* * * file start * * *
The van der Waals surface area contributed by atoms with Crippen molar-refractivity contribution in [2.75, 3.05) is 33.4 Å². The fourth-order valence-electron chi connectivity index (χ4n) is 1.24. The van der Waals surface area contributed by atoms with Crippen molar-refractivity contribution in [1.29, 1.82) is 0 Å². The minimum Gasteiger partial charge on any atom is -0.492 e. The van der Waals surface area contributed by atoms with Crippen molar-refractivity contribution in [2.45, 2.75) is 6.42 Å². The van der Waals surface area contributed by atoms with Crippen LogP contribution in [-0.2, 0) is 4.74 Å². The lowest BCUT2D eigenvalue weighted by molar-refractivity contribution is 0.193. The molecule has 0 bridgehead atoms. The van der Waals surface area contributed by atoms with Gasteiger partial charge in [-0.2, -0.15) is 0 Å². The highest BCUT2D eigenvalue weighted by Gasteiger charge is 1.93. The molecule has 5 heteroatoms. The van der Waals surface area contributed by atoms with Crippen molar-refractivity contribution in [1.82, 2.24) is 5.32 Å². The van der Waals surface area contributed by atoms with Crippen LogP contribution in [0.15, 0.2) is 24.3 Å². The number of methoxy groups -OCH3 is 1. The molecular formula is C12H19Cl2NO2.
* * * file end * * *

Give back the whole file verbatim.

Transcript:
The van der Waals surface area contributed by atoms with Crippen molar-refractivity contribution in [2.75, 3.05) is 33.4 Å². The fourth-order valence-electron chi connectivity index (χ4n) is 1.24. The van der Waals surface area contributed by atoms with Crippen molar-refractivity contribution in [1.29, 1.82) is 0 Å². The minimum Gasteiger partial charge on any atom is -0.492 e. The van der Waals surface area contributed by atoms with Crippen molar-refractivity contribution in [2.45, 2.75) is 6.42 Å². The van der Waals surface area contributed by atoms with Crippen LogP contribution in [-0.2, 0) is 4.74 Å². The lowest BCUT2D eigenvalue weighted by molar-refractivity contribution is 0.193. The molecule has 0 bridgehead atoms. The van der Waals surface area contributed by atoms with Gasteiger partial charge in [-0.2, -0.15) is 0 Å². The highest BCUT2D eigenvalue weighted by Gasteiger charge is 1.93. The molecule has 5 heteroatoms. The van der Waals surface area contributed by atoms with Crippen molar-refractivity contribution in [1.82, 2.24) is 5.32 Å². The van der Waals surface area contributed by atoms with Crippen LogP contribution in [0.15, 0.2) is 24.3 Å². The number of methoxy groups -OCH3 is 1. The molecular formula is C12H19Cl2NO2.